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California and the West | MIKE DOWNEY

In Court of Public Opinion, Lawyers Get a Bum Rap

April 15, 1998|MIKE DOWNEY

I was eager to catch Supreme Court Justice Anthony M. Kennedy off by himself for a few minutes Tuesday when I went to hear his keynote speech at the new Whittier Law School's dedication ceremony in Costa Mesa.

Naturally, I was nervous about saying the wrong thing.

I remember how the Washington Redskin football player John Riggins got plastered at a banquet one night, looked through bloodshot eyes at Sandra Day O'Connor and said to our honorable Supreme Court justice, in front of everybody at her table, "Hey, lighten up, Sandy, baby."

(A pillar in our legal community, and she gets spoken to by this jughead as though she's Olivia Newton-John in "Grease.")

"How could you call her that?" I inquired of Riggins, a week or two later.

"What SHOULD I call her?" he asked back. "Ain't that her name?"

He had a point. It was a stupid point, but it was a point.

I would have addressed Justice Kennedy in a far more dignified manner. I almost certainly would have avoided calling him Tony Baby.

A friend asked, "What did you want to ask him?"

I said, "I wanted to ask how a law school affiliated with Whittier College, the alma mater of Richard Nixon, could send an invitation to a Kennedy."

*

Seriously, the new 15-acre, $21-million, ultra-modern Whittier Law School is a splendid addition to Orange County, and everyone connected with it has a right to be proud. The campus on Harbor Boulevard is the county's only institution of its kind accredited by the American Bar Assn., and--unlike some comedians--I say: The more lawyers, the better.

"Do we really NEED more lawyers?" Justice Kennedy himself asks, rhetorically.

He doesn't put it to a vote.

"The answer," he says, "is given us by history, and by the necessities of our own times. That answer is yes."

One of the justice's own sons recently became a lawyer.

(I am particularly impressed by the way Kennedy, his mother and all three of his children have distinguished themselves academically at Stanford, a basketball school.)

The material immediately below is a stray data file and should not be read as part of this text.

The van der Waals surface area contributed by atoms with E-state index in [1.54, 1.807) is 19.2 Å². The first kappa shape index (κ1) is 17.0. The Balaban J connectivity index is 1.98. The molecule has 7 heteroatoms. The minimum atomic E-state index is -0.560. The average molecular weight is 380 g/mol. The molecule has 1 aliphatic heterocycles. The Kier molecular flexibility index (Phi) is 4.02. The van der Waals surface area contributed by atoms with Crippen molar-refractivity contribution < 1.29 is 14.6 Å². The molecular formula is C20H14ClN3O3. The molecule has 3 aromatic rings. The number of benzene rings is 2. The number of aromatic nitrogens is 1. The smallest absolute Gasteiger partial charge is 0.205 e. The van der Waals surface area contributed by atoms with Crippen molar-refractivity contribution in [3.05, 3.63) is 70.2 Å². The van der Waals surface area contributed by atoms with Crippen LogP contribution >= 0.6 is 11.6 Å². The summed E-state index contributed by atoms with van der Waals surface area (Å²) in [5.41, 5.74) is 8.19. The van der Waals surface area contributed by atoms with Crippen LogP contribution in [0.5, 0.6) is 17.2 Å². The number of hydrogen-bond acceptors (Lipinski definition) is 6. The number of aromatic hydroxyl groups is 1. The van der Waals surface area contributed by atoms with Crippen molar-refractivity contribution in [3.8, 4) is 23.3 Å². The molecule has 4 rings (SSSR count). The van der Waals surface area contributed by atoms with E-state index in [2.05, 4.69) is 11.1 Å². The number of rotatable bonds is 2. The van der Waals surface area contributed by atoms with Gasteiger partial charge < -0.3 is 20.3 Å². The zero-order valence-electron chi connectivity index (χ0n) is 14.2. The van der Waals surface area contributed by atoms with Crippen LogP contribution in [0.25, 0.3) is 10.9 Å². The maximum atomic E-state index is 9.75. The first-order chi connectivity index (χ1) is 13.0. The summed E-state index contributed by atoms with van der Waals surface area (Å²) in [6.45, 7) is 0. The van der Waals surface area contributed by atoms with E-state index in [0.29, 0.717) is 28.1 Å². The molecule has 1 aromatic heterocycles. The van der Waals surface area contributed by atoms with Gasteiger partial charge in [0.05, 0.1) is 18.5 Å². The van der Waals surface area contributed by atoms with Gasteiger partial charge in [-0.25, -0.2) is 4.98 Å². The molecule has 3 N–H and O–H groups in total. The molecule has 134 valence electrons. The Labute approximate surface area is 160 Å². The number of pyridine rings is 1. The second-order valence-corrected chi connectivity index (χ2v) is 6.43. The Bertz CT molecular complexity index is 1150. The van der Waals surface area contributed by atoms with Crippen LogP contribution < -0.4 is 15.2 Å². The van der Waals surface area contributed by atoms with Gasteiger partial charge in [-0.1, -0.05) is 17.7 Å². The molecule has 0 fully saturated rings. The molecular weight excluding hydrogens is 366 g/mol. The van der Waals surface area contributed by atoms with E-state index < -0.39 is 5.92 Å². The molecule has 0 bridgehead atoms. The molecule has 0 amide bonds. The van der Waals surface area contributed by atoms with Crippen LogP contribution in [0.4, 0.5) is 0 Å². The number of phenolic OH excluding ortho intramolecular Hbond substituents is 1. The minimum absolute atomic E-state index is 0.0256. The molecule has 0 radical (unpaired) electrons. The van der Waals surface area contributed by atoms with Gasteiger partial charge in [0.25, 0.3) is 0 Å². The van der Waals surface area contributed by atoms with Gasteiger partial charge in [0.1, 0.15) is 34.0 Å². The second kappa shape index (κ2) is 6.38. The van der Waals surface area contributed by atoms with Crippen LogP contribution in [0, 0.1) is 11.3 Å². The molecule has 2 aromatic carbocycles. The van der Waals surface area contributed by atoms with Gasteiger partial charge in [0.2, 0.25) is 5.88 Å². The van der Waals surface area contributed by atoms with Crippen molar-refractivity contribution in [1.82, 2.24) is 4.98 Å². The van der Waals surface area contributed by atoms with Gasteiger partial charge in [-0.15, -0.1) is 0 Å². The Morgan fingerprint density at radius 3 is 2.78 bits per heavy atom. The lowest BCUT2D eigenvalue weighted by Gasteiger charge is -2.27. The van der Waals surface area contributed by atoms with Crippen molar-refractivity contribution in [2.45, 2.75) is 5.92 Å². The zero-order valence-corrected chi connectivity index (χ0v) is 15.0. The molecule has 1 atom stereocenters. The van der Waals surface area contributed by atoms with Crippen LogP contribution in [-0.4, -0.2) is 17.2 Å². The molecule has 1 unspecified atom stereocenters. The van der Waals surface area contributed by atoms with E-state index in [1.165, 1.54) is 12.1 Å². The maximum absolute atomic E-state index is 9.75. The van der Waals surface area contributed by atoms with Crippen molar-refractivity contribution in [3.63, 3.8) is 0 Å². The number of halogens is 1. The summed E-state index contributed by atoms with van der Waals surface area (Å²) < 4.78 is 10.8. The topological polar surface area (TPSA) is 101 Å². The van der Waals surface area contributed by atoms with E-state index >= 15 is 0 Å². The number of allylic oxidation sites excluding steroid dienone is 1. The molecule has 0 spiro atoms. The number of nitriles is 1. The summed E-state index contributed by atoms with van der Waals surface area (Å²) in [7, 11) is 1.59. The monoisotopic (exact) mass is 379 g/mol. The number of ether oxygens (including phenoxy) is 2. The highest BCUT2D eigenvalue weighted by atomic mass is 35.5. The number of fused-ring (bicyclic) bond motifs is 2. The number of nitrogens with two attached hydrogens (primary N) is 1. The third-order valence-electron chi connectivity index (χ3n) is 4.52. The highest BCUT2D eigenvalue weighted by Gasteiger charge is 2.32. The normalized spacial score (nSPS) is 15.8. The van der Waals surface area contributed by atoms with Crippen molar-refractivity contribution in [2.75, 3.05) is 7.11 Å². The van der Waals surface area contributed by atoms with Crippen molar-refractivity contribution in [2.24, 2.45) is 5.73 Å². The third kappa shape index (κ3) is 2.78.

It was 40 years ago when Kennedy was a Phi Beta Kappa and received the first of his law degrees.

It was 25 years ago when, at the urging of Ronald Reagan, he submitted a California ballot initiative known as "Proposition 1," dedicated to tax limitation. It was defeated, but eventually inspired the more successful Prop. 13.

And it was 10 years ago when Kennedy--nominated by Reagan--was unanimously confirmed by the U.S. Senate to fill a vacancy on the Supreme Court created by the retirement of Lewis Powell.

A lot has transpired since his time in law school.

"The definition of the 'golden age' of anything," Kennedy says, "is when you were there."

Invited to christen the new campus by John A. FitzRandolph, dean of Whittier's law school, Kennedy went him one better; he volunteered to teach a couple of classes in constitutional law, while he happened to be in the neighborhood.

Kennedy feels part of the challenge of studying law is watching it change.

For example, he says, consider a matter such as Brown vs. Board of Education, in which the Supreme Court "had to acknowledge a grievous error."

Kennedy was once accused by many of making a grievous error, after he cast the deciding vote that permitted Americans to burn a flag in protest.

As he later explained, judges sometimes must make decisions they don't like.

That's the law.

*

I can tell a lawyer joke with the best of them. Or a doctor joke. Or a banker joke. (What was that "Barbarians at the Gate" line, the one RJR Nabisco chief executive F. Ross Johnson uses? "All I want from bankers is a free calendar, and all I want from lawyers is that they're back in their coffins by morning.")

The truth is, though, I have no contempt of court; I have contempt of crooks. We seem to tell jokes about the wrong side.

"Lawyers are on the front line in the battle for justice," Kennedy says to Whittier's attorneys of tomorrow, "and they must never forget it."

I never got a chance to ask him what Nixon would have thought of having a Kennedy holding court at Whittier this way.

But I'm sure it would have been OK. Ain't that his name?

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